BAA Threshold Desired Capabilities Cargo Payload Weight 300 lt Cargo Payload Area ,500 sq. ft. Un-Refueled Range no cargo ,500 nm with cargo nm Speed thru SS knots Speed thru SS knots Beach Slope Climbing % Alion Science & Technology Cargo Payload Area 7,500 sq.ft. Speed SS knots Textron Marine & Land Systems Umoe Mandal Cargo Payload Wt 352 lt Cargo Payload Area 10,043 sq.ft. Unrefueled Range 3,210 nm Beach Slope Climbing 2.8% All Contractor T-Craft Demonstrator Designs Met or Exceeded the BAA Desired Capabilities

11 T-Craft Program Accomplishments Advancing Technologies & Training Our Next-Generation Of Naval Engineers

12 T-Craft Technology Thrusts Changing SES and ACV Art to Science
Fluid Dynamics 2-Body Motions Predictions - Provide model test data for V&V - Recommend motions prediction codes - Examine the effectiveness of ride control and dynamic controls technologies for enhancing ship motions and station-keeping CFD Solutions to: - 3-Dimensional cushion pressure contours in the cushion region - Impact of 3-D contours on waterjet performance Virginia Tech, University of Michigan George Mason Univ., T-Craft Contractors

13 T-Craft Technology Thrusts Changing SES and ACV Art to Science
Advance State-of-the-Art in SES model testing Technical Thrusts Provide an extensive and available model test data-base for V&V with analytical predictions Evaluate sidehull / waterjet inlet interaction in calm water and waves Determine minimum power condition, (heave and trim), accounting for waterjet air ingestion Textron Model in Carriage 3, May 2012

14 T-Craft Technology Thrusts Changing SES and ACV Art to Science
Propulsion Littoral/Surf Zone Hydrodynamics - Develop a probability-based design and analysis methodology for SES-waterjet propulsion systems - Advance the fundamental understanding of, and predictabilities for, the transient hydroelastic response of SES-waterjet propulsion systems - Surf Zone Dynamics — Observed Offshore conditions, assumed bathymetric wave transformations, surf zone - Fluid kinematics near the surf zone are non-linear - Involve error based probability analyses US Naval Academy, University of Hawaii University of Michigan

15 T-Craft Technology Thrusts Changing SES and ACV Art to Science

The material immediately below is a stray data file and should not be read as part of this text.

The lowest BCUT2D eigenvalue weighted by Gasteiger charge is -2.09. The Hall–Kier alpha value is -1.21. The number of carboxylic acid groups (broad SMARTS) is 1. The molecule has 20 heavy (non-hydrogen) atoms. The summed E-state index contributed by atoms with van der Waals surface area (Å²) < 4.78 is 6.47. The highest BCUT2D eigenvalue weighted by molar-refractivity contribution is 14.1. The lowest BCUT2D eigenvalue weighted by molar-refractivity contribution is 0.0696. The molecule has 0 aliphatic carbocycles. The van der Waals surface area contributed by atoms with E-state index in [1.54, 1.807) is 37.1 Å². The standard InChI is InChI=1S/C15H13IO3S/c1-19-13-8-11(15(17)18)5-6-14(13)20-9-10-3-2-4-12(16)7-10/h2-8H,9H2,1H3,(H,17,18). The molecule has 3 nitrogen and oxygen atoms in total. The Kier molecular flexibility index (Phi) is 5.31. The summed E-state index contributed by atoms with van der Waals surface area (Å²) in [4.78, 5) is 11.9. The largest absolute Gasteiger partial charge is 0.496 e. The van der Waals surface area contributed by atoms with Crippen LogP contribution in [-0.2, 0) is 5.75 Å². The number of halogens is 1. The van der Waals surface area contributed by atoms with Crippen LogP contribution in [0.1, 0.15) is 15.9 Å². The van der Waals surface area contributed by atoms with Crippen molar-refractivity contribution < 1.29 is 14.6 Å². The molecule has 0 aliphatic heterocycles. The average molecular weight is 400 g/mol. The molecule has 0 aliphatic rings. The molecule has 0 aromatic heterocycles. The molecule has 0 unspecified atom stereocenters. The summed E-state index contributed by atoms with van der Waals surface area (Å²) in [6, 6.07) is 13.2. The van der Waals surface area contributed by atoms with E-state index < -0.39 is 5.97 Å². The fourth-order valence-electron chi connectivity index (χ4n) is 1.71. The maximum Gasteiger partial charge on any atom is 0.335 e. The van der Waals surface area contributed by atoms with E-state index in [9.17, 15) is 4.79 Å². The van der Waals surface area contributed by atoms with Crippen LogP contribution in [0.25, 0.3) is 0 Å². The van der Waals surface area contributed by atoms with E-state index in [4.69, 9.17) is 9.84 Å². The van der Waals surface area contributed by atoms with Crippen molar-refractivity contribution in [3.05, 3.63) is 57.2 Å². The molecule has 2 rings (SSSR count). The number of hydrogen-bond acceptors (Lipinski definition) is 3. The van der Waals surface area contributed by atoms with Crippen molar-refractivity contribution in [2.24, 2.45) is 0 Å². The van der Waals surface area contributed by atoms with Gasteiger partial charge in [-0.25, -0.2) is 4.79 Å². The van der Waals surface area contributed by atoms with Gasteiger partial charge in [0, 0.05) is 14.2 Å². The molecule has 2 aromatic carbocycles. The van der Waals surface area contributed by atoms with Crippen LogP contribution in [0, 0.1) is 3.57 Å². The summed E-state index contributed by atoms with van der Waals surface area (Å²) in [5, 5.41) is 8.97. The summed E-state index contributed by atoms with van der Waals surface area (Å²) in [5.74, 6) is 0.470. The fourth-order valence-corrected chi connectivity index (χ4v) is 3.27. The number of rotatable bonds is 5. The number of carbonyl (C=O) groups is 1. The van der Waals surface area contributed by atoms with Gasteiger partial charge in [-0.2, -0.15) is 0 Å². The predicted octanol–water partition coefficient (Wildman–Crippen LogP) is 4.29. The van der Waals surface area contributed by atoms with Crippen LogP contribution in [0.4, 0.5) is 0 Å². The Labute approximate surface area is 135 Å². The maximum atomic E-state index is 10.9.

Composite Structures Structural Material Fabrication Comparisons Providing structural design, construction and cost comparisons between large ship structures made from aluminum, composites and titanium - Dynamic modeling of sandwich beams - Vibration-based damage detection - Damage caused non-linear-physical basis for on-line health monitoring & diagnosis Wayne State University University of New Orleans, T-Craft Contractors

16 T-Craft Technology Thrusts ONR Titanium T-Craft Mid-Ship Program Lead by Prof. Pingsha Dong, Northrop Grumman Endowed Chair in Shipbuilding & Engineering, University of New Orleans Can titanium ship structures be cost-effective? What are the enabling technologies to make it a reality? What are the implications on naval shipyards? What we have found so far?

17 T-Craft Technology Thrusts Titanium Mid-Ship Section Program Demonstrated Accomplishments
Fit-For-Purpose based “ship hull grade” specification Titanium Welded T’s, bent L’s and flat bar structural shapes vice standard extrusions Manufacturing and performance data developed for construction and structural performance for optimized Total Ownership Cost Full box frame structure is currently being erected at Textron Ship Grade Titanium Spec. Welding Processes Extensive Math Modeling

18 Platform Affordability
T-Craft Technology Thrusts Does the Titanium T-Craft Mid‐Ship Section Help Meet ONR’s Total Ownership Cost Focus-Area Objectives? Platform Affordability Titanium suitability for fabrication of ship hulls Economic benefits Construction efficiency Positive operational impact Lifecycle and Sustainment Cost Corrosion resistant & good fatigue properties

19 Concluding Thoughts ●The T-Craft concept provides capabilities never before available in a sea to shore connector. ●Since the U.S. Navy has chosen not to build a demonstrator at this time, it may be appropriate for others in the world community to sponsor and build a point-design prototype meeting the humanitarian aid mission ●Surely, sufficient recent national emergencies and world crises have occurred where a T-Craft could have brought rapid help and relief

20 T-Craft A New Concept now ready for WAR or Peace